In reality, supported employment costs less than other day support options for individuals with significant disabilities. However, many issues exist related to funding local programs. A number of investigations reported in this monograph address the extent to which funding mechanisms affect a local program's ability to (1) maximize consumer choice and self-determination in the supported employment process, (2) implement program conversion efforts, (3) encourage participation by individuals with the most significant support needs, and (4) promote job mobility and career advancement.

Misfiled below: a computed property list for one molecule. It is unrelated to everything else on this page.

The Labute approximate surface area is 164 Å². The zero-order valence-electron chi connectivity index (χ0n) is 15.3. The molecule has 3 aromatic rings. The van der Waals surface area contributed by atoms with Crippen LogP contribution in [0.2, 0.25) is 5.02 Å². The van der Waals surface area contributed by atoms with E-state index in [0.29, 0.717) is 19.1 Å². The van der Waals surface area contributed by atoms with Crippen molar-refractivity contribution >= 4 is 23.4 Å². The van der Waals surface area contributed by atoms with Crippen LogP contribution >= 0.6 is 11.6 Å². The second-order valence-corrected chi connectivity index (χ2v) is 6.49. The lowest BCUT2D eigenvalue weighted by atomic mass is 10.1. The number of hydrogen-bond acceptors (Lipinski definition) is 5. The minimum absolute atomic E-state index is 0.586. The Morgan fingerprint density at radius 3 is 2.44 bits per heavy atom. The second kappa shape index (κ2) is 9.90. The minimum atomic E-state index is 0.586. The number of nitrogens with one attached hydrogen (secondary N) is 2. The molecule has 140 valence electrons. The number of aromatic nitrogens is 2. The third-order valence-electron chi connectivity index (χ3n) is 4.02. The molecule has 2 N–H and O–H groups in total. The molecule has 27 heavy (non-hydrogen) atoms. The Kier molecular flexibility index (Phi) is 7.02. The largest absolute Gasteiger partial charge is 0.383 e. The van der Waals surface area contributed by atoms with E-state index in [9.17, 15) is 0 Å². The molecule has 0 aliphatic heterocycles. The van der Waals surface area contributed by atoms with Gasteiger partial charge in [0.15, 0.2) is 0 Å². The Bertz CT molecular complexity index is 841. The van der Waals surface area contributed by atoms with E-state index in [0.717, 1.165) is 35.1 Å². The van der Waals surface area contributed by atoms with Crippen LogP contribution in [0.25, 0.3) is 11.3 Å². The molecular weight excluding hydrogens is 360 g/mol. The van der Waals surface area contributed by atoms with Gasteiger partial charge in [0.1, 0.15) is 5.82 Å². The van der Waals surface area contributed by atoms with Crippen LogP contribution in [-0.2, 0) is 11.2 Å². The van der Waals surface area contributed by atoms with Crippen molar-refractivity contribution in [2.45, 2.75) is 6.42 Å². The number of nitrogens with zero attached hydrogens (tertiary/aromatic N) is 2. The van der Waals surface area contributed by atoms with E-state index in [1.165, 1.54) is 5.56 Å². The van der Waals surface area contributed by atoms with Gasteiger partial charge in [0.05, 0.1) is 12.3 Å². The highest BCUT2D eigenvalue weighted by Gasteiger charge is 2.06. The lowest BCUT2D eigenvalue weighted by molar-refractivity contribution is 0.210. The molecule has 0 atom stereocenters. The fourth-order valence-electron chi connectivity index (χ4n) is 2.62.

Supported employment only serves individuals with developmental disabilities. While supported employment is viewed by some as a small, specialized program that serves only individuals with cognitive disabilities, nothing could be further from the truth. Individuals with long-term mental illness are the fastest growing segment of the supported employment population, while the percentage of participants with cognitive disabilities has declined over the years. Social Security (SSI/DI) beneficiaries comprise nearly three-fourths of supported employment participants. Perhaps more importantly, the individualized placement and support technologies which form the heart of supported employment are being applied to ever expanding groups of individuals. For example, this monograph contains descriptions of new efforts to apply the principles of supported to individuals with disabilities in institutions of higher education, the Social Security Administration Return-to-Work population, and individuals with disabilities exiting public schools.. While supported employment is viewed by some as a small, specialized program that serves only individuals with cognitive disabilities, nothing could be further from the truth. Individuals with long-term mental illness are the fastest growing segment of the supported employment population, while the percentage of participants with cognitive disabilities has declined over the years. Social Security (SSI/DI) beneficiaries comprise nearly three-fourths of supported employment participants. Perhaps more importantly, the individualized placement and support technologies which form the heart of supported employment are being applied to ever expanding groups of individuals. For example, this monograph contains descriptions of new efforts to apply the principles of supported to individuals with disabilities in institutions of higher education, the Social Security Administration Return-to-Work population, and individuals with disabilities exiting public schools.